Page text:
Ghazal 12, Verse 5x

{12,5x}

sharar-fur.sat nigah saamaan-e yak-((aalam chiraa;Gaa;N hai
bah qadr-e rang yaa;N gardish me;N hai paimaanah ma;hfil kaa

1) a spark-durationed glance is the equipment of a whole-world lamp-show
2) with the proportion/measure/fate of the mood/style/'color', here, the wineglass/'measure' of the gathering is in circulation

Notes:

qadr : 'Greatness, dignity, honour, rank, power; importance, consequence; worth, merit; estimation, appreciation, account; value, price; --measure; degree; quantity; magnitude; bulk, size; portion, part; --whatever is fixed or ordained of God, divine providence, fate, destiny'. (Platts p.788)

 

rang : 'Colour, colouring matter, pigment, paint, dye; colour, tint, hue, complexion; beauty, bloom; expression, countenance, appearance, aspect; fashion, style; character, nature; mood, mode, manner, method; kind, sort; state, condition; ... --a place of public amusement or for dramatic exhibition, theatre, stage; dancing; singing; acting; sport, entertainment, amusement, merriment, pleasure, enjoyment'. (Platts p.601)

 

paimaanah : 'A measure (for dry or wet goods); measure (of length, or capacity, &c.); ... a cup, bowl, goblet'. (Platts p.301)

Zamin:

The gaze is bright, and lamps are bright. Having first called the gaze a spark, he thus has now called it a 'whole-world lamp-show'. For rang there are many meanings; here the intention is the equipment for pleasure.

He says that although the interval of our opened eye (life) is not greater than a spark, nevertheless in this little lifetime we have the equipment to bestow radiance on the whole world, and the capability to turn the whole world into a lamp-show with the light of our wisdom/knowledge. The way in the gathering the wineglass can circulate to the extent that there would be wine in the cask and flagon ( bah qadr-e rang ), in the same way however much worthiness and wisdom/knowledge has been given to a person, to that extent the person can bring benefit to the world, and can himself also attain fame and presence in the world (like a lamp-show). (60)

Gyan Chand:

Man's life is as brief as a spark, and he intends to make the whole world a lamp-show! This isn't possible. To whatever extent the color/festivity of the gathering exists, to that extent the flagon of wine is making the rounds in the gathering. That is, the amount of brilliance that a man's here-today-gone-tomorrow life can acquire in the world-- according to that is the extent of his joy. Since this brilliance is very brief, joy too is brief.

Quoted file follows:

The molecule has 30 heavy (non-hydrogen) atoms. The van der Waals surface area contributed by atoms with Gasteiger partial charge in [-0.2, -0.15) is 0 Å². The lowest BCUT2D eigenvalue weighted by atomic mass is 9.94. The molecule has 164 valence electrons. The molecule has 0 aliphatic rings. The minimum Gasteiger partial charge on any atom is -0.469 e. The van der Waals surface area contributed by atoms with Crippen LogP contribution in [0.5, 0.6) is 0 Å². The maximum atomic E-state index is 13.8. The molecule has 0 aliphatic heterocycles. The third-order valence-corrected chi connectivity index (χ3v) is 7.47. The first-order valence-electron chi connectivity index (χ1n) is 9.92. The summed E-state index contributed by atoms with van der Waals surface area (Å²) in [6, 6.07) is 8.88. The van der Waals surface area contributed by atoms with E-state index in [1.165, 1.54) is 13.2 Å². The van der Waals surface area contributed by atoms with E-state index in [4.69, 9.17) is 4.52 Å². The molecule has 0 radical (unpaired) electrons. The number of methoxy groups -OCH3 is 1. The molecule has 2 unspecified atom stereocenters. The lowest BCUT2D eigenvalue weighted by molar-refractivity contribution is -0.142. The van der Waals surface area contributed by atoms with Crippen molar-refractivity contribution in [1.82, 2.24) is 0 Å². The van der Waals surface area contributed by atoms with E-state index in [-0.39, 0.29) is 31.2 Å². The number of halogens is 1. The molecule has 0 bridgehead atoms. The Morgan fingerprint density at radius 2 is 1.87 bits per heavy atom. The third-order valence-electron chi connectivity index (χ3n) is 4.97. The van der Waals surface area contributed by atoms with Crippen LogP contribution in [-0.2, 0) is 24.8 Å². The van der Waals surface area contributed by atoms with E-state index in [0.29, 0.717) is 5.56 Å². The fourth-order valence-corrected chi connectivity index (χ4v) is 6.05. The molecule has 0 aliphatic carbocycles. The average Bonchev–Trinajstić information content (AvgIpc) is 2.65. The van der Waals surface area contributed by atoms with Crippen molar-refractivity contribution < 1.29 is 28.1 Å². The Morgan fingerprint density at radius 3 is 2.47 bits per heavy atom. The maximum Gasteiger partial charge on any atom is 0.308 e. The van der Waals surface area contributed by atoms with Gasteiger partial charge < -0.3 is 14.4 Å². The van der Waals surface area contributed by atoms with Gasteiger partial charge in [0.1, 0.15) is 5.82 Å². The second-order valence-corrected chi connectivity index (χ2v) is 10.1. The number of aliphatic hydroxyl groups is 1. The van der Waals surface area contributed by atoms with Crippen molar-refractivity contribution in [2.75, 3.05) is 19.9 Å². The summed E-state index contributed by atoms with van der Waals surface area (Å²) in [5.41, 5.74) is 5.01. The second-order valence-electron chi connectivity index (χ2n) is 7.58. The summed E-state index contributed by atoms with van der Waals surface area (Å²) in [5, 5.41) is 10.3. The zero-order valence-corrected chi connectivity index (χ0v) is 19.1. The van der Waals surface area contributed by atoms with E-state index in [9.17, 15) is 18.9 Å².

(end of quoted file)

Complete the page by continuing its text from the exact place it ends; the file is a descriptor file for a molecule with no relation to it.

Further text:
If 'color' be taken to mean wine, the meaning will be that however much wine there is, that much is the circulation of the flagon. From the first line it seems that man's life is as brief as a spark, and his property of enjoyment is as narrow as a spark-- which can't become a lamp-show in the whole world. Thus if wine, color/festivity, or equipment of enjoyment are very scanty, then the period of joy too will accordingly be brief. (96-97)

FWP:

SETS
GATHERINGS: {6,3}
GRANDIOSITY: {5,3}
PROPORTIONALITY: {6,4}
WINE: {49,1}

For background see S. R. Faruqi's choices. For more on Ghalib's unpublished verses, see the discussion in {4,8x}.

For discussion, and examples, of idiomatic expressions like yak-((aalam , see {11,1}. For more examples of a chiraa;Gaa;N , see {5,5}. On noun compounds like sharar-fur.sat , see {129,6x}.

Here's just one more example of the brilliance of this great poet, who can say so many different things to different minds. Gyan Chand reads the verse with immediate, unquestioning pessimism: since it's impossible for a brief glance, no longer in duration than a spark, to give rise to a worldwide lamp-show, then it follows that man's life is sadly brief, he can't achieve much enjoyment in his little wine-house, etc. And that's a possible interpretation. But it's achieved only by reading the first line as sarcastic-- as meaning the opposite of what it says.

Because what the line actually asserts is the power and impact of that spark-durationed glance: that glance is the equipment of a 'whole-world lamp-show'. It's like a spark in a room full of fireworks; its effect is extraordinarily disproportionate to its tiny size and brief life. This is how Zamin reads it.

As is so often the case with Ghalib, we then have to decide for ourselves what the connection is between the two lines. In the case of this verse, taking the two lines as two metaphorical descriptions of the same situation works much better than any other way to read them; in fact it's almost the only really defensible way, but I don't want to get sidetracked into arguing this case at length, because I doubt if anybody would disagree.

And on this reading, there are two key words in the second line: qadr , which has immense possibilities including 'proportion, extent', 'dignity', and 'fate' (see the definition above), and then 'color' [rang], with its almost inexhaustible range of meanings. With regard to the 'greatness', 'honor', 'importance', 'magnitude', or 'fate', of its 'color', 'aspect', 'style', 'character', or 'enjoyment', is the circulation of the wine-flagon in the gathering, 'here' (in this world).

Thus there's a clear warrant for saying that just as the brief but fiery little glance has a cosmic explosive power, so the greatness, importance, dignity, fate of its 'color' or mood, is what governs the gathering of human sociability, intoxication, and enjoyment. Life may be momentary 'here' in this world, but that's not what's most significant about it. The spark-glance that lights the 'whole-world lamp-show' is momentary too; but that fact, far from being the end of its story, is scarcely the beginning. Similarly, it's qadr and rang , not duration, that govern human beings' intoxication, and their shared joy in the world.